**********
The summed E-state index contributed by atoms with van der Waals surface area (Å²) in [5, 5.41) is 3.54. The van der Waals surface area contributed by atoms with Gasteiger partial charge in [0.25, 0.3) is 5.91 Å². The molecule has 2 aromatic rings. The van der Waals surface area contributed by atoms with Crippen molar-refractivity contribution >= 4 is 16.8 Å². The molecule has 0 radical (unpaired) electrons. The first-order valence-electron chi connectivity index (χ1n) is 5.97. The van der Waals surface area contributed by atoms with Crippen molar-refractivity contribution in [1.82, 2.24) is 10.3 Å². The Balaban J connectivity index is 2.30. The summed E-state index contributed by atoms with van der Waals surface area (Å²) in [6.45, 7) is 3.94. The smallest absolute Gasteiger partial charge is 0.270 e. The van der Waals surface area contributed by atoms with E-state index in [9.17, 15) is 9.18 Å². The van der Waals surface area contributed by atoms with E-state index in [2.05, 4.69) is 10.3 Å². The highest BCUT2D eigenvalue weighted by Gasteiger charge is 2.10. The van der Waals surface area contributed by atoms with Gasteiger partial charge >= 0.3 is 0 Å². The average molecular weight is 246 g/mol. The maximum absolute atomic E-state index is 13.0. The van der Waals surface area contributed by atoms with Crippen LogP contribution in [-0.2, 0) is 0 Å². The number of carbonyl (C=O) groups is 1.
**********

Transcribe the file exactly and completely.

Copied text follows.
The summed E-state index contributed by atoms with van der Waals surface area (Å²) in [5, 5.41) is 3.54. The van der Waals surface area contributed by atoms with Gasteiger partial charge in [0.25, 0.3) is 5.91 Å². The molecule has 2 aromatic rings. The van der Waals surface area contributed by atoms with Crippen molar-refractivity contribution >= 4 is 16.8 Å². The molecule has 0 radical (unpaired) electrons. The first-order valence-electron chi connectivity index (χ1n) is 5.97. The van der Waals surface area contributed by atoms with Crippen molar-refractivity contribution in [1.82, 2.24) is 10.3 Å². The Balaban J connectivity index is 2.30. The summed E-state index contributed by atoms with van der Waals surface area (Å²) in [6.45, 7) is 3.94. The smallest absolute Gasteiger partial charge is 0.270 e. The van der Waals surface area contributed by atoms with E-state index in [9.17, 15) is 9.18 Å². The van der Waals surface area contributed by atoms with E-state index in [2.05, 4.69) is 10.3 Å². The highest BCUT2D eigenvalue weighted by Gasteiger charge is 2.10. The van der Waals surface area contributed by atoms with Gasteiger partial charge >= 0.3 is 0 Å². The average molecular weight is 246 g/mol. The maximum absolute atomic E-state index is 13.0. The van der Waals surface area contributed by atoms with Crippen LogP contribution in [-0.2, 0) is 0 Å². The number of carbonyl (C=O) groups is 1.